Compare the sentences: b) Come nowhere near me! and b) Don’t come, anywhere near me!
Both are grammatically correct, but the not . . . any form is I lie normal one for ordinary unemphatic statements, whereas the no forms are chiefly used as short negative answers. The same refers to the pair neither — not … either.
Exercise. Reword the following statements or answer the questions in the negative.
Examples: We have no money to buy it – We don’t have any money to buy it. Where are you going? – Nowhere.
1. I have no time to help you. 2. There is no more sugar. 3. I can see my hat nowhere. 4. How many exercises have you done today? 5. How much did these flowers cost? 6. They want nothing to eat. 7. Who told you to do that? 8. Which of these two books have you read? 9. They’re dirty; I want neither of them. 10. I spoke to no one except you. 11. I’ll speak neither to him nor to his wife. 12. My car needs no new tyres. 13. What did you see when you opened the door? 14. I’ve been nowhere else. 15. Where did you two go last night?
We hope that you remember the basic pattern: affirmative sentences — some, i nterrogative and negative sentences — any. I did some work today. I didn’t do any work today. Did you do any work today?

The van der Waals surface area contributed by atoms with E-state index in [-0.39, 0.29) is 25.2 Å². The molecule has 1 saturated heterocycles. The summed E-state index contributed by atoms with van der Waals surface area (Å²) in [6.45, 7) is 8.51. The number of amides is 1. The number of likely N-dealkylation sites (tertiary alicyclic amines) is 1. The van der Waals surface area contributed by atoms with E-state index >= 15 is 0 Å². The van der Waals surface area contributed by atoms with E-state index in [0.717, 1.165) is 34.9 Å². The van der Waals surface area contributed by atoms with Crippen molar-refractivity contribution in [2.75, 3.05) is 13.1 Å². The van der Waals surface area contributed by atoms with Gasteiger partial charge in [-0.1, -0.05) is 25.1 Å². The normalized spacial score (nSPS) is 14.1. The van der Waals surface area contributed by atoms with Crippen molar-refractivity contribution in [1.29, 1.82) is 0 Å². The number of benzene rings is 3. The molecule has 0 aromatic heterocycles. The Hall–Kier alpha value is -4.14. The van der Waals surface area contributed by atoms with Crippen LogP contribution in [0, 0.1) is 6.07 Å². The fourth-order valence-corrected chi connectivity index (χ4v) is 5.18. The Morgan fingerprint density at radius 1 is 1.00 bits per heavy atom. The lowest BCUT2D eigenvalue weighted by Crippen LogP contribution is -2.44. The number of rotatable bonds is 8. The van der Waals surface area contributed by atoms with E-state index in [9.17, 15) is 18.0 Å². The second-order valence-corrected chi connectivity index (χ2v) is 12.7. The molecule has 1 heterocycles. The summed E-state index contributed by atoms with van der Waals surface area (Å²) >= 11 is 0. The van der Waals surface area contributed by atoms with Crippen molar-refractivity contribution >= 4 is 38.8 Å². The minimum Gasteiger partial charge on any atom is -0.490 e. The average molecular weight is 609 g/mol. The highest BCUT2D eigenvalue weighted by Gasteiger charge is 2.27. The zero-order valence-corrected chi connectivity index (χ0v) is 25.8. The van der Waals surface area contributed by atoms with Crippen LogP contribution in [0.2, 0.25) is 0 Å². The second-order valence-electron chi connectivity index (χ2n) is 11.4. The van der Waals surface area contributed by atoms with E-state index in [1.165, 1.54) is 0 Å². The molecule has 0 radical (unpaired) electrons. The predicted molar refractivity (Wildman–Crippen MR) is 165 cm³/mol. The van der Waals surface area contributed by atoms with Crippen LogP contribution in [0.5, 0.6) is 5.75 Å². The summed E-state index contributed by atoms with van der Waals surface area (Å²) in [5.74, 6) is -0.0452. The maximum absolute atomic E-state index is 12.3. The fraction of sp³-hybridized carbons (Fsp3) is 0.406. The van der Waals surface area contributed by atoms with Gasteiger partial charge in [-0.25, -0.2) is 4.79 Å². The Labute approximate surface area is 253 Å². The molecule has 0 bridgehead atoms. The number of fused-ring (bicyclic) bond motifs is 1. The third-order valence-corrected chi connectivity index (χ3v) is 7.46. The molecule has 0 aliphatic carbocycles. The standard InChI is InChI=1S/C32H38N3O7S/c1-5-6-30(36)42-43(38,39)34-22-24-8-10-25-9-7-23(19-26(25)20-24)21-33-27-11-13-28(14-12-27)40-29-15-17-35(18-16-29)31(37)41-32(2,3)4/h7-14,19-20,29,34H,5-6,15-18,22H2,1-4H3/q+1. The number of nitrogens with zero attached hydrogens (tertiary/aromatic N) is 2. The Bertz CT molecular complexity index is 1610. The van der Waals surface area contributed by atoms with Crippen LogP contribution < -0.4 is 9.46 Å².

However, there are cases when some should be used in questions and any in affirmative sentences. The following explanation will help you to choose the correct word.
The meaning of some is ‘particular’ or ‘known’; of any is ‘general’, ‘whatever/whichever you like’. Consider the sentence: You may come to see me any day, but you must come some day. From this developed the use of some for affirmative statements, and any for the vague and unknown. In questions the use of some or any depends on the expected or implied reply: a) Didn’t you do any work yesterday? = I thought you did, but apparently 1 was wrong, b) Didn’t you do some work yesterday? = / feel certain you did.
Exercise. Insert some or anywhere required.
1. Will you have . . . more tea? 2. Won’t you have . . . more cake? (What are the implications of some or any here?) 3. Did you go … where last night? 4. You’re expecting … one to call, aren’t you? 5. Haven’t I given you . . . money this week? I must have forgotten all about you! 6. Can you give me … more information? 7. Are you expecting … one else? If not, we’ll go … where for a drink. 8. What is the use of practising . . . more verbs? 9. These aren’t my books. Did I take … of yours by mistake?